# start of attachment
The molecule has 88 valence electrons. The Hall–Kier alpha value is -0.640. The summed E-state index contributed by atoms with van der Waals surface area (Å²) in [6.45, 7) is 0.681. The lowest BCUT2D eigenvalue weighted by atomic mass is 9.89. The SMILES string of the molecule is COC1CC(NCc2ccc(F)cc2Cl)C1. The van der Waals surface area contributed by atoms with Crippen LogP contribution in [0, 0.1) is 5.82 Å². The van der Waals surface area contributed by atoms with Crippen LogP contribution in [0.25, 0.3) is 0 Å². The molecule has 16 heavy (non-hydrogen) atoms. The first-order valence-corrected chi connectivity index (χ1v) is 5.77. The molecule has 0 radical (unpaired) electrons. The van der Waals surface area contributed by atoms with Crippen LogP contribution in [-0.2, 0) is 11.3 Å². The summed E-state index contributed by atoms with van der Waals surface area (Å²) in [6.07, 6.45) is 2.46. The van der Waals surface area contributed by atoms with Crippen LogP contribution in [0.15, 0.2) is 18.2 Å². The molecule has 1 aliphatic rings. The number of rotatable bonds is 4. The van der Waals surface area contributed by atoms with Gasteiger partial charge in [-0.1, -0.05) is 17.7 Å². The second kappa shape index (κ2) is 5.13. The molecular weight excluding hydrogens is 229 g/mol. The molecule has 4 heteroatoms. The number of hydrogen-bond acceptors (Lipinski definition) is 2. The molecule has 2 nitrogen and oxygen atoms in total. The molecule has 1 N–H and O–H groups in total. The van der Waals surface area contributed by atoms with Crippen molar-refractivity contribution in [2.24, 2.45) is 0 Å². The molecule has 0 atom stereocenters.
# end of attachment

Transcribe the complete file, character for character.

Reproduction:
The molecule has 88 valence electrons. The Hall–Kier alpha value is -0.640. The summed E-state index contributed by atoms with van der Waals surface area (Å²) in [6.45, 7) is 0.681. The lowest BCUT2D eigenvalue weighted by atomic mass is 9.89. The SMILES string of the molecule is COC1CC(NCc2ccc(F)cc2Cl)C1. The van der Waals surface area contributed by atoms with Crippen LogP contribution in [0, 0.1) is 5.82 Å². The van der Waals surface area contributed by atoms with Crippen LogP contribution in [0.25, 0.3) is 0 Å². The molecule has 16 heavy (non-hydrogen) atoms. The first-order valence-corrected chi connectivity index (χ1v) is 5.77. The molecule has 0 radical (unpaired) electrons. The van der Waals surface area contributed by atoms with Crippen LogP contribution in [-0.2, 0) is 11.3 Å². The summed E-state index contributed by atoms with van der Waals surface area (Å²) in [6.07, 6.45) is 2.46. The van der Waals surface area contributed by atoms with Crippen LogP contribution in [0.15, 0.2) is 18.2 Å². The molecule has 1 aliphatic rings. The number of rotatable bonds is 4. The van der Waals surface area contributed by atoms with Gasteiger partial charge in [-0.1, -0.05) is 17.7 Å². The second kappa shape index (κ2) is 5.13. The molecular weight excluding hydrogens is 229 g/mol. The molecule has 4 heteroatoms. The number of hydrogen-bond acceptors (Lipinski definition) is 2. The molecule has 2 nitrogen and oxygen atoms in total. The molecule has 1 N–H and O–H groups in total. The van der Waals surface area contributed by atoms with Crippen molar-refractivity contribution in [2.24, 2.45) is 0 Å². The molecule has 0 atom stereocenters.